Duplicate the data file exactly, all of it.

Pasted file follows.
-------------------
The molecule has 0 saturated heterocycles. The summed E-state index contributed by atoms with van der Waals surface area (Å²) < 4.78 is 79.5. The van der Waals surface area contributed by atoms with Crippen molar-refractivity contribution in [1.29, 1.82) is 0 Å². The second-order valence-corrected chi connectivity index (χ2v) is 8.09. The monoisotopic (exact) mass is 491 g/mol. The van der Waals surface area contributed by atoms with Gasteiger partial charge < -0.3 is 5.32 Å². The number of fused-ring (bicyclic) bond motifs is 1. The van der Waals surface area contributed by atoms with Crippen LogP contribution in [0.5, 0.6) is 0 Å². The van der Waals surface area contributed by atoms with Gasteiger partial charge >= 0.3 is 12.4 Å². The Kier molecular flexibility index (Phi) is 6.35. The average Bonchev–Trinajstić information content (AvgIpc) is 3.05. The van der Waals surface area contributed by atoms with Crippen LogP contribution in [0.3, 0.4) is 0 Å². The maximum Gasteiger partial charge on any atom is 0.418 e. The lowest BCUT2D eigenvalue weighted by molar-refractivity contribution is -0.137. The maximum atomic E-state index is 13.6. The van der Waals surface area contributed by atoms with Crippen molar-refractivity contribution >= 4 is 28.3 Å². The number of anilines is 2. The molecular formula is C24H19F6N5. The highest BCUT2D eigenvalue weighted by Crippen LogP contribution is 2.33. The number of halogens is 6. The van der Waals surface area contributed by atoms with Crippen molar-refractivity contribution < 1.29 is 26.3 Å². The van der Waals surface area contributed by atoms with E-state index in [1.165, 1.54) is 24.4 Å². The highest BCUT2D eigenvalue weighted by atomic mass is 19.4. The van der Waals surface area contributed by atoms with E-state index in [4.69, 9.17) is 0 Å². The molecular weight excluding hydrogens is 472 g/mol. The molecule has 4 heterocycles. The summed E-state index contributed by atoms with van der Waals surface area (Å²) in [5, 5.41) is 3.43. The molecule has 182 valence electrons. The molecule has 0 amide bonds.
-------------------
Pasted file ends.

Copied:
The molecule has 0 saturated heterocycles. The summed E-state index contributed by atoms with van der Waals surface area (Å²) < 4.78 is 79.5. The van der Waals surface area contributed by atoms with Crippen molar-refractivity contribution in [1.29, 1.82) is 0 Å². The second-order valence-corrected chi connectivity index (χ2v) is 8.09. The monoisotopic (exact) mass is 491 g/mol. The van der Waals surface area contributed by atoms with Gasteiger partial charge < -0.3 is 5.32 Å². The number of fused-ring (bicyclic) bond motifs is 1. The van der Waals surface area contributed by atoms with Crippen LogP contribution in [0.5, 0.6) is 0 Å². The van der Waals surface area contributed by atoms with Gasteiger partial charge >= 0.3 is 12.4 Å². The Kier molecular flexibility index (Phi) is 6.35. The average Bonchev–Trinajstić information content (AvgIpc) is 3.05. The van der Waals surface area contributed by atoms with Crippen LogP contribution in [0.3, 0.4) is 0 Å². The maximum Gasteiger partial charge on any atom is 0.418 e. The lowest BCUT2D eigenvalue weighted by molar-refractivity contribution is -0.137. The maximum atomic E-state index is 13.6. The van der Waals surface area contributed by atoms with Crippen molar-refractivity contribution >= 4 is 28.3 Å². The number of anilines is 2. The molecular formula is C24H19F6N5. The highest BCUT2D eigenvalue weighted by Crippen LogP contribution is 2.33. The number of halogens is 6. The van der Waals surface area contributed by atoms with Crippen molar-refractivity contribution < 1.29 is 26.3 Å². The van der Waals surface area contributed by atoms with E-state index in [1.165, 1.54) is 24.4 Å². The highest BCUT2D eigenvalue weighted by atomic mass is 19.4. The van der Waals surface area contributed by atoms with E-state index in [4.69, 9.17) is 0 Å². The molecular weight excluding hydrogens is 472 g/mol. The molecule has 4 heterocycles. The summed E-state index contributed by atoms with van der Waals surface area (Å²) in [5, 5.41) is 3.43. The molecule has 182 valence electrons. The molecule has 0 amide bonds.